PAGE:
The BMJ censored my comment against statins and the MDs who promote those drugs
Unfortunately, we cannot publish this comment as it is potentially defamatory
Potentially defamatory? Which part of my comment deserves censorship? What is exactly the opinion that can’t be allowed in a BMJ blog?
«The protective effects of statins are not in doubt and are proportional to the degree of cardiovascular risk.»
«Statins remain among the most important advances in medical history»
According to the data from Collins et al., reducing your LDL 1 mmol/L with statins delays the death, each year, of 1 out of 500 people taking the drug.
People should stop trusting medical doctors.
NOTE about the Cholesterol Treatment Trialists’ (CTT) Collaborators:
«This group is part of the Clinical Trials Service Unit in Oxford, which has received hundreds of millions of pounds over recent years to conduct research on behalf of the pharmaceutical companies«.
Excerpt from: «How statistical deception created the appearance that statins are safe and effective in primary and secondary prevention of cardiovascular disease». Expert Rev. Clin. Pharmacol. 8(2), 201–210 (2015)
Now they can censor a new comment. No doubt they will:
It was censored too:
From Collins et al. (Fig 6):
Any death rate in control arm (% per year): 2.5
RR (1 mmol/L decrease in LDL)=0.91
RR (%) absolute reduction = 2.5-2.275=0.225
100*1/0.225 = 444 people need to be treated with statins for one year so 1 of them dies after that period, instead of during that year.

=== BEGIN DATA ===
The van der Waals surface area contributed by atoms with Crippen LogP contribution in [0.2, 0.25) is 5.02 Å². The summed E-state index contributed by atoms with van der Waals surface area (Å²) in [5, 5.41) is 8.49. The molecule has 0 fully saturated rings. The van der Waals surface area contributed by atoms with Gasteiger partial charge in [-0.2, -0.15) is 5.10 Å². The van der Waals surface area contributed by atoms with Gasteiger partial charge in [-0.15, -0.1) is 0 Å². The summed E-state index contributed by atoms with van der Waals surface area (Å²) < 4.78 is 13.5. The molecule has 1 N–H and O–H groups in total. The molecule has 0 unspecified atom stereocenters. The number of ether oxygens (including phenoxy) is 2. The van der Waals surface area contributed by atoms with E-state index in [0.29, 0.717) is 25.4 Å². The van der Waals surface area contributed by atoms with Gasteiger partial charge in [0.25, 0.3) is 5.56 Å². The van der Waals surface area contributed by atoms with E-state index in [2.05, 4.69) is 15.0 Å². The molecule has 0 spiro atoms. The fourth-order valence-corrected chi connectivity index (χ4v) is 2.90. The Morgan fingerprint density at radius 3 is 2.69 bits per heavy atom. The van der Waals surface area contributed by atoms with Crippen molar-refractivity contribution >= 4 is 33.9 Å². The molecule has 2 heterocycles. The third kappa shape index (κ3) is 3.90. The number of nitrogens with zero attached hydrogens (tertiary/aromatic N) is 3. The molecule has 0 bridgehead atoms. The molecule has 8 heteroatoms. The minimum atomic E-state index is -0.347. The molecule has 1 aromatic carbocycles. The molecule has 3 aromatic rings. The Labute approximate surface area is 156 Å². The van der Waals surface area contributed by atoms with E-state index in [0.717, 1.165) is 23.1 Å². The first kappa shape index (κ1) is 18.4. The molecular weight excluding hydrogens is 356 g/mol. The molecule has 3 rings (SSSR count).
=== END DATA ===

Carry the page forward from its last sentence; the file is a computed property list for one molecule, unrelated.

1 out of 444.
Unpleasant for statin pushers, isn’t it?
NOTE: the original data (webfigure 8) shows a decrease from 2.47% to 2.27%, that is a 0.2% absolute reduction.
I insist, now asking for an explanation:
Richard Lehman, author of the blog entry, writes about arrogance in twitter:
Is he who is censoring my comment?
More about arrogance…
Richard Lehman knows everything is there to know about arrogance:
– The protective effects of statins are not in doubt and are proportional to the degree of cardiovascular risk.
– 1 out of 500 people being treated for a year would die after that year instead of before that term (for a 1 mmol/L decrease in LDL)
– NNT is 1 tool out of many. There’s no shortcut to a complex decision
– The protective effects are not in doubt but it is a complex decision?
We, patients, deserve better.
Hello Vicente, congratulations for your massive work in the blog! This is my first comment here, I’ve been following you for a while. Have you ever heard of this book?
The Low Carb Myth: Free Yourself from Carb Myths, and Discover the Secret Keys That Really Determine Your Health and Fat Loss Destiny, by Ari Whitten.
The title sounds at the very least, to be a little far from being impartial.
no, I hadn’t heard of it before. The authors use Guyenet, carbsane, Freedhof, David Katz, etc. as their sources of knowledge. That is all anyone needs to know about this book.
Two minutes of reading gives me this.
First excerpt from the book:
It is a straw-man argument (see), but it is also a lie:
Fatty Acids, Obesity, and Insulin Resistance: Time for a Reevaluation
Second excerpt from the book
Now you can read a couple of scientific experiments: this one and this one
Third excerpt from the book
How many scientific studies do you want that demonstrate that that idea is indisputably a lie?
As I said before: Guyenet, carbsane, Freedhoff, etc.
Another excerpt from the book:
Summary of 87 weight loss studies:
Metabolic ward studies: the same conclusion.
Enough said, and having reading myself some parts of the book, it’s full of bad intentioned attacks, it uses too many words to try to explain the same over and over again, let’s also add «Calories In, Calories Out»… not definitely worth the time.
Take care Vicente!
I am sorry, but I am not a fan of BMJ right now…
Medical doctors can debate about statins, while patient’s opinions are censored for no good reason:
Who said arrogance?
Now they really surprised me:
They won’t dare to censor George’s comment as they did with mine.